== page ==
- Pacific Gas & Electric’s plan to apply for a 20-year license renewal for the 2.2-GW Diablo Canyon nuclear plant at the end of this year will preserve the opportunity for the state to keep the facility open beyond the extension that California lawmakers placed on the table last year, a utility official said at a webinar held by the American Nuclear Society Thursday.
- PG&E’s biggest challenge at the moment is the time crunch, and the need to complete roughly five years of work in a year and a half, before the plant’s current licenses expire, Maureen Zawalick, the utility’s vice president of business and technical services at the Diablo Canyon plant, said.
- In 2018, California adopted a plan to retire the Diablo Canyon plant’s Units 1 and 2 in 2024 and 2025, respectively. Last year, however, lawmakers passed legislation that preserves the possibility of extending the facility’s operations through the end of the decade, largely because of concerns around grid reliability.
Multiple factors pushed California’s reversal on the future of the Diablo Canyon nuclear plant, including regulatory delays as well as supply chain crunches that made it difficult to bring new clean energy resources online in time. Last month, the California Energy Commission concluded that the state should pursue extending the life of the plant through 2030, in light of data that showed the state’s grid could fall short during extreme weather events.
PG&E began working last summer on measures that would need a couple of years of lead time, such as spent fuel management and purchasing uranium and fuel, Zawalick said.
That being said, “I don’t want people to think this is a done deal — we still need everyone’s help to get across the finish line, and we still have several regulatory processes left,” said Tom Jones, PG&E’s senior director of government relations.
The Diablo Canyon plant is currently on two tracks: PG&E is continuing to plan for the decommissioning of the plant some day, but also focused on continued operations beyond 2025. One avenue for this is filing an application with the Nuclear Regulatory Commission at the end of this year for a 20-year extension or “the maximum opportunity,” Jones said. However, the state of California also controls the operations of Diablo Canyon and will influence when that end date will be for the plant, he said.
A study conducted by Stanford University and the Massachusetts Institute of Technology in late 2021 found that California could save $2.6 billion in power system costs by extending Diablo Canyon’s life through 2035, and up to $21 billion by doing so through 2045.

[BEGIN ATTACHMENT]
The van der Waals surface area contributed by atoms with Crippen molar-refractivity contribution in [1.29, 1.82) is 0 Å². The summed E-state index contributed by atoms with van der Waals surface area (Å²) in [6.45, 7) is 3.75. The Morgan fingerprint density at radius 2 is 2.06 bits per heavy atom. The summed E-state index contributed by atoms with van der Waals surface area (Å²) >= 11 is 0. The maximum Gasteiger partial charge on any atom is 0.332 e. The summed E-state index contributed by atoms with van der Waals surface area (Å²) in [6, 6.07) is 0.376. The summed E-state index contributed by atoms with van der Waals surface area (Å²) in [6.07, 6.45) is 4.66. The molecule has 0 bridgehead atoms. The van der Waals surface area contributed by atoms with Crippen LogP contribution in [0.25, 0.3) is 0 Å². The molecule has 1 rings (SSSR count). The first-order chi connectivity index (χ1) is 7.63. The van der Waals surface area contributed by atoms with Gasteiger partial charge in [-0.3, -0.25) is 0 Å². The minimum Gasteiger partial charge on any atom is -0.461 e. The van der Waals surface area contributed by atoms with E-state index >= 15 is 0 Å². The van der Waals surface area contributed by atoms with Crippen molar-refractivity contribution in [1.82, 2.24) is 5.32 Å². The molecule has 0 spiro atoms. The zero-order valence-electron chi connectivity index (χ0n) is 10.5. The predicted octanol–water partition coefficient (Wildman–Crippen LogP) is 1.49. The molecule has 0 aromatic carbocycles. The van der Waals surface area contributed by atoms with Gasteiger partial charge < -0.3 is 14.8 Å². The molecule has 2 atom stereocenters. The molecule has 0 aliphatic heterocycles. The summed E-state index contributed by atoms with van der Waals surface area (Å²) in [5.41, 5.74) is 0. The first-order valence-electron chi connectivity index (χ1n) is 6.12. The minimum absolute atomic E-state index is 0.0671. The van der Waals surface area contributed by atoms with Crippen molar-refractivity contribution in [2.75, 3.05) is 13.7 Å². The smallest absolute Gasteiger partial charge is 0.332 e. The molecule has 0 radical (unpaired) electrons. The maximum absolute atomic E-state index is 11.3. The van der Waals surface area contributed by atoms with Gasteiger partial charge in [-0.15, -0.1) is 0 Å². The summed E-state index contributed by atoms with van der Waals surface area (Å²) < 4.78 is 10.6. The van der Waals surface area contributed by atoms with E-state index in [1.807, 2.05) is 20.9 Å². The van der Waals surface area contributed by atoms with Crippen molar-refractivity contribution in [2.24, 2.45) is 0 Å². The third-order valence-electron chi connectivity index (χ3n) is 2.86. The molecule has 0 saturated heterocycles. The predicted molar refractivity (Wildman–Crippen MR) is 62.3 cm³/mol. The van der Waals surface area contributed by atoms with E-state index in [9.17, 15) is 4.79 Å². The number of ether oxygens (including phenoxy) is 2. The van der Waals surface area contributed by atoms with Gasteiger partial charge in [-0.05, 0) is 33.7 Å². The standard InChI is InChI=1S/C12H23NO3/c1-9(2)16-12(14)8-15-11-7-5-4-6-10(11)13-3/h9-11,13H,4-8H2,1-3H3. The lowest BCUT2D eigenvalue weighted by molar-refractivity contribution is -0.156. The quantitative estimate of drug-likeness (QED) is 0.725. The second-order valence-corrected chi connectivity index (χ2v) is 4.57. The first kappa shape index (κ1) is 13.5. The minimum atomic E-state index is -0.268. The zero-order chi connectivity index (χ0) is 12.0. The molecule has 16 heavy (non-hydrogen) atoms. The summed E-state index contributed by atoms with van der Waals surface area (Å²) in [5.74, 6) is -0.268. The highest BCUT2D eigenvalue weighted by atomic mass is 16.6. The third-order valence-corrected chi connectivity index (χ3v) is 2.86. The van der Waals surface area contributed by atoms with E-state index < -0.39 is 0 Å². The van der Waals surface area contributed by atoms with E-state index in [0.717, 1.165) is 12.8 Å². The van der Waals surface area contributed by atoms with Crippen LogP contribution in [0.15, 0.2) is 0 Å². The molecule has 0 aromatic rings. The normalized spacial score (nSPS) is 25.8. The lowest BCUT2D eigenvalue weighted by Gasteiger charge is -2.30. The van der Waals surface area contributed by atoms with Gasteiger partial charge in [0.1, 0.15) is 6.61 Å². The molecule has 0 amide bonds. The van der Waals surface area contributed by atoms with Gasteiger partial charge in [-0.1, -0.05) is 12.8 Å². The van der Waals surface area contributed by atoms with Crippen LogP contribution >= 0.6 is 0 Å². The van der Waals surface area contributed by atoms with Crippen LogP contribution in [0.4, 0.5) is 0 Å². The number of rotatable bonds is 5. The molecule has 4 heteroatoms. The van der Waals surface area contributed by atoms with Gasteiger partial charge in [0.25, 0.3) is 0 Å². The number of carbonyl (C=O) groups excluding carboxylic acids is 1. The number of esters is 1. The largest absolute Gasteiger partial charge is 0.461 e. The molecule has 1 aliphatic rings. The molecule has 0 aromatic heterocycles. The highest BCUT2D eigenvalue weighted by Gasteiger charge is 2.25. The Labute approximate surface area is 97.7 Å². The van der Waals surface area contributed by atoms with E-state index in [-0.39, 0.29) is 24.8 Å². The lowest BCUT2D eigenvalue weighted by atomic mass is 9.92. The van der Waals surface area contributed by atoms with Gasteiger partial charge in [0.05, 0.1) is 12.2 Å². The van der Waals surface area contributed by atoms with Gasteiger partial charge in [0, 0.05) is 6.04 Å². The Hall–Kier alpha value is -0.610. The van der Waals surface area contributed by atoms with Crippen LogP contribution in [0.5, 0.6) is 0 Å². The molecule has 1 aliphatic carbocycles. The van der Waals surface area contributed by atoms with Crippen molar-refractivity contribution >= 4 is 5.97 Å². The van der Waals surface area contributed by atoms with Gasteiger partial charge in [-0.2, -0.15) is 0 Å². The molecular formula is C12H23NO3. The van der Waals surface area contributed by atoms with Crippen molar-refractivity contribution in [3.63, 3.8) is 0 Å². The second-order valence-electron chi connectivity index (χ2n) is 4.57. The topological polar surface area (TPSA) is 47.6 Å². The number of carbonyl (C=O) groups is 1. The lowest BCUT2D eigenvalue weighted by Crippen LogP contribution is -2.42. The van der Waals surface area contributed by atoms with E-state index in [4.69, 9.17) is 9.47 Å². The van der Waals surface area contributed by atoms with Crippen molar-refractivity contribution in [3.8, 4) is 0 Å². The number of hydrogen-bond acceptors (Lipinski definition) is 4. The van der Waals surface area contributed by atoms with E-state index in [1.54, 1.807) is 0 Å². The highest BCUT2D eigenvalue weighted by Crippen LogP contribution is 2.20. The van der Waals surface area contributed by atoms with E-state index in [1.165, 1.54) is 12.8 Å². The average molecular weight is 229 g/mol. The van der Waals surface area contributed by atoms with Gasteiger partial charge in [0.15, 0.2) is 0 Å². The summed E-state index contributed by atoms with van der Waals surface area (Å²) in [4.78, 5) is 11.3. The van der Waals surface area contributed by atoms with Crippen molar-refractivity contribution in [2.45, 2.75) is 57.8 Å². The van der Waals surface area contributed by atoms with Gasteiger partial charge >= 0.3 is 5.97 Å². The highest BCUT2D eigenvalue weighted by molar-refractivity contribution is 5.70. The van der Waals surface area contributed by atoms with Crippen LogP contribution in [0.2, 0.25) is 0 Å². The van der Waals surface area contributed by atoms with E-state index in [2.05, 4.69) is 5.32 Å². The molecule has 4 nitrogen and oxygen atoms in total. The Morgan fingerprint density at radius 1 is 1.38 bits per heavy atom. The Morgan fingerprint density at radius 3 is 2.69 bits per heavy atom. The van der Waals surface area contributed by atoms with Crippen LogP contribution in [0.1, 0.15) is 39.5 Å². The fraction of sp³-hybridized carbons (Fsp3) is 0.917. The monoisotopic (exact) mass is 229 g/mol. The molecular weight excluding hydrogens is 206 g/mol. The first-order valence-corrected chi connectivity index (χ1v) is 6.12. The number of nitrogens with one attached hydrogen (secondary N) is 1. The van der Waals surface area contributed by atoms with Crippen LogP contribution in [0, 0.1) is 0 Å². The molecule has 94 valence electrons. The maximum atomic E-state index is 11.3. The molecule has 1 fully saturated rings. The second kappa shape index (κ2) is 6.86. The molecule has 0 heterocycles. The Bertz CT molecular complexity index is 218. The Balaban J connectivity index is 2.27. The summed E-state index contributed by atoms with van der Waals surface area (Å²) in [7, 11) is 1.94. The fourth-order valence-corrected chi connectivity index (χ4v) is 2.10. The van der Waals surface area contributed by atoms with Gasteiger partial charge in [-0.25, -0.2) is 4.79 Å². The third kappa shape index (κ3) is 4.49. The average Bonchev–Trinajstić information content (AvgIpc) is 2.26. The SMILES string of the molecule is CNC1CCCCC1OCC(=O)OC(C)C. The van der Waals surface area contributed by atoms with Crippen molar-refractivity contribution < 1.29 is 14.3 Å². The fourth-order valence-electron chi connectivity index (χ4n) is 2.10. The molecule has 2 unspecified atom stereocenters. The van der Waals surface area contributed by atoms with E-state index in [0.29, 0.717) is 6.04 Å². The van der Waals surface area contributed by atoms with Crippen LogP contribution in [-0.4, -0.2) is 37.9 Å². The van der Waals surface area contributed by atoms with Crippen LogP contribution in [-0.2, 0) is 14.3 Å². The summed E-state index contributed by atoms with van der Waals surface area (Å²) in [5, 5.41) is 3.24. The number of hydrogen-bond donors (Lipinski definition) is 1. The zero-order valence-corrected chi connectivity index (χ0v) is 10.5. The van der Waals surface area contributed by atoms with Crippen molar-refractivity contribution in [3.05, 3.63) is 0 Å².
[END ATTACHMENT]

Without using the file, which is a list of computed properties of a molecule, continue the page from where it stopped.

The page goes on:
On the question of whether Diablo Canyon could be extended for another 20 years, “we want to preserve the opportunity for the state by taking the licensing action with the NRC for 20 years, and that will be our submission at the end of this calendar year,” Jones said.
“The safe, reliable operations [of the plant] allow the conversation to occur, and so that’s our principal focus — so we want to be an irresistibly attractive option for the state of California,” he added.
PG&E has been working since last year on securing the items it needs to continue storing spent fuel at the plant, according to Zalawick. Spent fuel is currently stored in what’s called an independent spent fuel storage installation system, at around 310 feet above sea level, as well as in the spent fuel pool. The utility has the capacity to handle fuel from 60 years of operation on site.
More broadly, the U.S. needs to “work on finding a permanent solution to spent nuclear fuel in the long run,” Judi Greenwald, executive director of the Nuclear Innovation Alliance, said during the webinar.
“But our management of spent nuclear fuel as a society has been excellent… it certainly is something that’s important to manage very, very carefully and it takes effort to do so,” she said.
If PG&E’s license is renewed for another 20 years, the decision on whether or not Diablo Canyon can operate for the full period will be a state-led one, according to Diane Curran, an attorney for the group San Luis Obispo Mothers for Peace.
The California Legislature has currently allowed Diablo Canyon a five-year extension, “but they didn’t say we’ll never revisit that,” she added.